All of which is fascinating in its own right, but what makes The Creeping Garden stand apart from the TV documentaries to which I superficially compared it above lies very much in Grabham and Sharp's approach, which draws on a number of stylistic tropes from science fiction cinema to lend the subject a seductive otherworldly quality. This is most evident in their extraordinary time-lapse footage of the slime moulds, which has the effect of transforming them into alien creatures, pulsing with seemingly malevolent intent, relentlessly tracking down and engulfing nearby sources of food, and extending tendrils in a discomfortingly predatory manner. This is all neatly underscored by Jim O'Rourke's sometimes ethereal and occasionally sinister electronic music score and Grabham's own carefully composed scope cinematography, and even the font used for the captions and titles feels more in tune with The Andromeda Strain than the more conservatively traditionalist documentary norm.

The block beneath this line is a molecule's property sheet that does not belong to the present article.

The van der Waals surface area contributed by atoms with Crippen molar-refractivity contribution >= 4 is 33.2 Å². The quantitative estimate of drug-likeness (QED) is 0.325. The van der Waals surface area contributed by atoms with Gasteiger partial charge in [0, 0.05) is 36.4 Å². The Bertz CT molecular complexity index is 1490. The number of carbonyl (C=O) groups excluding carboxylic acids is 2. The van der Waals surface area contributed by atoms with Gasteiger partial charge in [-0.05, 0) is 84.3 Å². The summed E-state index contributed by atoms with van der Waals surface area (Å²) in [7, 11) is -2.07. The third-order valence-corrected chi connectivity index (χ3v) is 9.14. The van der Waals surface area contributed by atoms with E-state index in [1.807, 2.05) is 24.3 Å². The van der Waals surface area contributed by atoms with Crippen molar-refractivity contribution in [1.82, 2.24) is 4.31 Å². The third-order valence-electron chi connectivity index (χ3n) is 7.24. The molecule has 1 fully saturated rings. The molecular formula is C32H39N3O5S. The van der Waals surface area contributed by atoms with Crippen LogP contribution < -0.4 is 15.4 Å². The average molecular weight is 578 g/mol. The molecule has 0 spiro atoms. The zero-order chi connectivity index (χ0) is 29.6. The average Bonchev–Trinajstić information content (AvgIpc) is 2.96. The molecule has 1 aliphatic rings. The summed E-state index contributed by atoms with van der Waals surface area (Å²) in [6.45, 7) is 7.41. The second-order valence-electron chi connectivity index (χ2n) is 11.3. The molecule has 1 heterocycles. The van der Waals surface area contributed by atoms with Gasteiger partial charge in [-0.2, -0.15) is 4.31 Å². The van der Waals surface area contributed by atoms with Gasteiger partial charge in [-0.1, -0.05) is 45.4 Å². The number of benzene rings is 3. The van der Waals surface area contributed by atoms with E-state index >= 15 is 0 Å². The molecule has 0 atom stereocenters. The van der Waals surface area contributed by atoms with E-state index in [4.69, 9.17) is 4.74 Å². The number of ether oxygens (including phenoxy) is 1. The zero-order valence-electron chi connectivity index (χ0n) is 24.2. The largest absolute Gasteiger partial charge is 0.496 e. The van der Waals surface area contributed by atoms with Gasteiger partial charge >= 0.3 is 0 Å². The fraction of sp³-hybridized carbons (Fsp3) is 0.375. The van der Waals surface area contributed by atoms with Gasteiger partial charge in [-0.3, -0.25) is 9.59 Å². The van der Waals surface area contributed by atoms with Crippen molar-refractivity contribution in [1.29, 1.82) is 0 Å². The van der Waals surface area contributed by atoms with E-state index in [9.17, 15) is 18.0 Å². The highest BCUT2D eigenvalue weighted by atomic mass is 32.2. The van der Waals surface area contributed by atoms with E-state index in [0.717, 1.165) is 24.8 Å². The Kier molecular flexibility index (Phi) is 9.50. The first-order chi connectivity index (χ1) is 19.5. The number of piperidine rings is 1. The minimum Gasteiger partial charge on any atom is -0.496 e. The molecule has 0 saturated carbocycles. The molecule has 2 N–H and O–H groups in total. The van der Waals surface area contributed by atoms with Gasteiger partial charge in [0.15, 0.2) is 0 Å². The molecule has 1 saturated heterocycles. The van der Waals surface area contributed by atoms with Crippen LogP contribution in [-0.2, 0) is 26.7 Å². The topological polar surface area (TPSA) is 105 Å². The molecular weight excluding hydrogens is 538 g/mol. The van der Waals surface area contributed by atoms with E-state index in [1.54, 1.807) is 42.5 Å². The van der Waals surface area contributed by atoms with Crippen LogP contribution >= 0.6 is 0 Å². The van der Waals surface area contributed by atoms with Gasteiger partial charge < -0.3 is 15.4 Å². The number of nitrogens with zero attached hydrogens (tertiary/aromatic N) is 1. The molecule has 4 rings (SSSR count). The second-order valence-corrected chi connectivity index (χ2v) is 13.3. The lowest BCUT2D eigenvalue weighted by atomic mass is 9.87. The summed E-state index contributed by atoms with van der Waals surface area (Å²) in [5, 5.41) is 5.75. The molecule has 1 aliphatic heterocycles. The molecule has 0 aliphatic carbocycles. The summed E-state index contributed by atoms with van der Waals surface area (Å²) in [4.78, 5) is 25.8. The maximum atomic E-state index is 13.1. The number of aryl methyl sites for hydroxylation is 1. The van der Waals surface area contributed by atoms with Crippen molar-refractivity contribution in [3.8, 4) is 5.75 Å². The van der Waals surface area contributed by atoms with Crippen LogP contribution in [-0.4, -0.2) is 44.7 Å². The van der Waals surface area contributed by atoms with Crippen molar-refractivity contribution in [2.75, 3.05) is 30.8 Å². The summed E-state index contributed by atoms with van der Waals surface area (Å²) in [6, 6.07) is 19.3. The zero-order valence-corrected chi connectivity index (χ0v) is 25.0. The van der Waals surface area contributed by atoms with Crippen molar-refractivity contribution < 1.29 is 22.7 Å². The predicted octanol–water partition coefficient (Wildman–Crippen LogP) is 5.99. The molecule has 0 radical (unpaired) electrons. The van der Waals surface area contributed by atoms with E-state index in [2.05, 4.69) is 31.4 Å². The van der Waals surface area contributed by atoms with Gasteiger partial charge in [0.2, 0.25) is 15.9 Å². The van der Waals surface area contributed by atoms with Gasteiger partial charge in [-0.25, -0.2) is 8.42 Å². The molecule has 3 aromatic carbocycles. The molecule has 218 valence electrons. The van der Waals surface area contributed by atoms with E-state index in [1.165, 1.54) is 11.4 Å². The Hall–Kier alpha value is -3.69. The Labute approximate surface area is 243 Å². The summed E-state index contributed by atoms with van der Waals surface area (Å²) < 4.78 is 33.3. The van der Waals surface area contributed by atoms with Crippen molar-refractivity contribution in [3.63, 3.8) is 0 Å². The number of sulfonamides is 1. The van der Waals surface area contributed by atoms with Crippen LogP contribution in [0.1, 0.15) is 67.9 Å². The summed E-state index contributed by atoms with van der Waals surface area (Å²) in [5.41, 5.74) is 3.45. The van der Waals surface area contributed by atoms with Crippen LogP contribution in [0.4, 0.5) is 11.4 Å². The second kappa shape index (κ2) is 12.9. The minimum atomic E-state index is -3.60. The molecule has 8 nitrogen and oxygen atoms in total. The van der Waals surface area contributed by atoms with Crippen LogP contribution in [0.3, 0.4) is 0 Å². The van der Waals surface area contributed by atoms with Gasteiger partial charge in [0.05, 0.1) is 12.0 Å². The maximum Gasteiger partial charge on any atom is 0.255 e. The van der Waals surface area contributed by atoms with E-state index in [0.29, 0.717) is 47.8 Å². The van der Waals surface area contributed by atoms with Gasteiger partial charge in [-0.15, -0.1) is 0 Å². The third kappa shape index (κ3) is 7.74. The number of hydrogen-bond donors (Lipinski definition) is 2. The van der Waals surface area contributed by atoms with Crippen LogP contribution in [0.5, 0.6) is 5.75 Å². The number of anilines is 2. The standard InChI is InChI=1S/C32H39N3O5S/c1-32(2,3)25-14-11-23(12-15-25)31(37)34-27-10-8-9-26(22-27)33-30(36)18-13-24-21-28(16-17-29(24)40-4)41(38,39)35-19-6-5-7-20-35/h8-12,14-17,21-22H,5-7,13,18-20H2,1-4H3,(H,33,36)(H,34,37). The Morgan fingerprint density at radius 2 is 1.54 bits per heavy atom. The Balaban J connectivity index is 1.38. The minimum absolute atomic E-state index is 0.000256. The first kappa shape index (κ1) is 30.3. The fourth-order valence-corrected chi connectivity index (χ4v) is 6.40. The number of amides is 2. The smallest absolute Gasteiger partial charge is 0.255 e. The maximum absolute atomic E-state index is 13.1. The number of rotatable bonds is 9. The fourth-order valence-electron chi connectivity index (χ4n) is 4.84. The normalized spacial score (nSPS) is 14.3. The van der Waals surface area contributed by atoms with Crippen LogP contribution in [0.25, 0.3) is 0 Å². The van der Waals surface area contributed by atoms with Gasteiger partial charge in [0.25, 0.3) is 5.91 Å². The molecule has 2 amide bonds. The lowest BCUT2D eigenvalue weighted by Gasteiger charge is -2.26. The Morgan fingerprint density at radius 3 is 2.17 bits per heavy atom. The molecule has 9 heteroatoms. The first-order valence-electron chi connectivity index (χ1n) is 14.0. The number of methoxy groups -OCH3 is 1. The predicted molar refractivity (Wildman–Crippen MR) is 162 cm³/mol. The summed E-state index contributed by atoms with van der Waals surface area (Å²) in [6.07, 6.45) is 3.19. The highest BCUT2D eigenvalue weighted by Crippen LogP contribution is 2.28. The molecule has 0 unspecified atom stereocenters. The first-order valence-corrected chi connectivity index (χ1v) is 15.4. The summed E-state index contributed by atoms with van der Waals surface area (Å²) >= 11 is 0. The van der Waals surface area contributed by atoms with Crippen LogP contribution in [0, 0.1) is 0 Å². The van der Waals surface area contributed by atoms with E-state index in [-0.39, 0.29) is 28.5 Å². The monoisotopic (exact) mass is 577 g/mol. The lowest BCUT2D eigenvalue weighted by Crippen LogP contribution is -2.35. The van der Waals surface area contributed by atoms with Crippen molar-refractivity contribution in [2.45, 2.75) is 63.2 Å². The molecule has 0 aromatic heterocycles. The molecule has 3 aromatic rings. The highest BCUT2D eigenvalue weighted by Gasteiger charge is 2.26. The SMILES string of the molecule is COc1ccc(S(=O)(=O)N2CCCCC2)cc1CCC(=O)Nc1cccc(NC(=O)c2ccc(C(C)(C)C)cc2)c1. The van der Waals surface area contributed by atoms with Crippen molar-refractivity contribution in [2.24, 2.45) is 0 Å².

On their commentary track, directors Grabham and Sharp briefly discuss the concept and importance of what they call the niche documentary, a concept that their enthralling film makes a most persuasive case for. If the prime purpose of any documentary worth its salt is to educate its audience in a manner that enthrals as well as informs, then The Creeping Garden qualifies and then some. It takes an organism that few will likely be aware of and explores it in a number of disparate but almost always captivating ways (only the stand-back-and-watch coverage of an experiment at a Rotterdam conference in which volunteers are tied together in an attempt to emulate the behaviour of slime moulds failed to hook me), and while those with some foreknowledge of the subject might gripe at a perceived lack of scientific depth, as an imaginative and revealing window into the nature and behaviour of this strange but utterly intriguing organism, The Creeping Garden really delivers.